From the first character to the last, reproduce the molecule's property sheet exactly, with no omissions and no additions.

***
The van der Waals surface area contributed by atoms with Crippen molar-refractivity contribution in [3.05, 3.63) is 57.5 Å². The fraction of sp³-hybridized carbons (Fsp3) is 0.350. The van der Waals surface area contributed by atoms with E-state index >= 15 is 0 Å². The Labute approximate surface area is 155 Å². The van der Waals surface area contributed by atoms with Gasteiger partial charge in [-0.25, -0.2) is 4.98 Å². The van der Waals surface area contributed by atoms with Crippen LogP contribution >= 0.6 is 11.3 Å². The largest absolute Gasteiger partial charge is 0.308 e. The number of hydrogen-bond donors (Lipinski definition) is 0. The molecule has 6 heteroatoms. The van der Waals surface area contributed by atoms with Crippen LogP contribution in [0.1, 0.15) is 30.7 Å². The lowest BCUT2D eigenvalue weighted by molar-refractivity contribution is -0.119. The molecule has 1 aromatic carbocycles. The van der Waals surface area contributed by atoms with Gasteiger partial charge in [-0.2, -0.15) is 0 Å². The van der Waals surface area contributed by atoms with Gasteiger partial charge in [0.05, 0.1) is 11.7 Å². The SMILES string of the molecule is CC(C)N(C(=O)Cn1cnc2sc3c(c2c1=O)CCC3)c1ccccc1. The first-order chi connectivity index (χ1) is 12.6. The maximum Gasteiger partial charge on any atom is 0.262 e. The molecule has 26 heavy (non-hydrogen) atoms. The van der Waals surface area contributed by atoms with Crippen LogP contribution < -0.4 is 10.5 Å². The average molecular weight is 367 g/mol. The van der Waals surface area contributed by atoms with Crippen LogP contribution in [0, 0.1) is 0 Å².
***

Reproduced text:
The van der Waals surface area contributed by atoms with Crippen molar-refractivity contribution in [3.05, 3.63) is 57.5 Å². The fraction of sp³-hybridized carbons (Fsp3) is 0.350. The van der Waals surface area contributed by atoms with E-state index >= 15 is 0 Å². The Labute approximate surface area is 155 Å². The van der Waals surface area contributed by atoms with Gasteiger partial charge in [-0.25, -0.2) is 4.98 Å². The van der Waals surface area contributed by atoms with Crippen LogP contribution >= 0.6 is 11.3 Å². The largest absolute Gasteiger partial charge is 0.308 e. The number of hydrogen-bond donors (Lipinski definition) is 0. The molecule has 6 heteroatoms. The van der Waals surface area contributed by atoms with Crippen LogP contribution in [0.1, 0.15) is 30.7 Å². The lowest BCUT2D eigenvalue weighted by molar-refractivity contribution is -0.119. The molecule has 1 aromatic carbocycles. The van der Waals surface area contributed by atoms with Gasteiger partial charge in [-0.2, -0.15) is 0 Å². The van der Waals surface area contributed by atoms with Gasteiger partial charge in [0.05, 0.1) is 11.7 Å². The SMILES string of the molecule is CC(C)N(C(=O)Cn1cnc2sc3c(c2c1=O)CCC3)c1ccccc1. The first-order chi connectivity index (χ1) is 12.6. The maximum Gasteiger partial charge on any atom is 0.262 e. The molecule has 26 heavy (non-hydrogen) atoms. The van der Waals surface area contributed by atoms with Crippen LogP contribution < -0.4 is 10.5 Å². The average molecular weight is 367 g/mol. The van der Waals surface area contributed by atoms with Crippen LogP contribution in [0, 0.1) is 0 Å².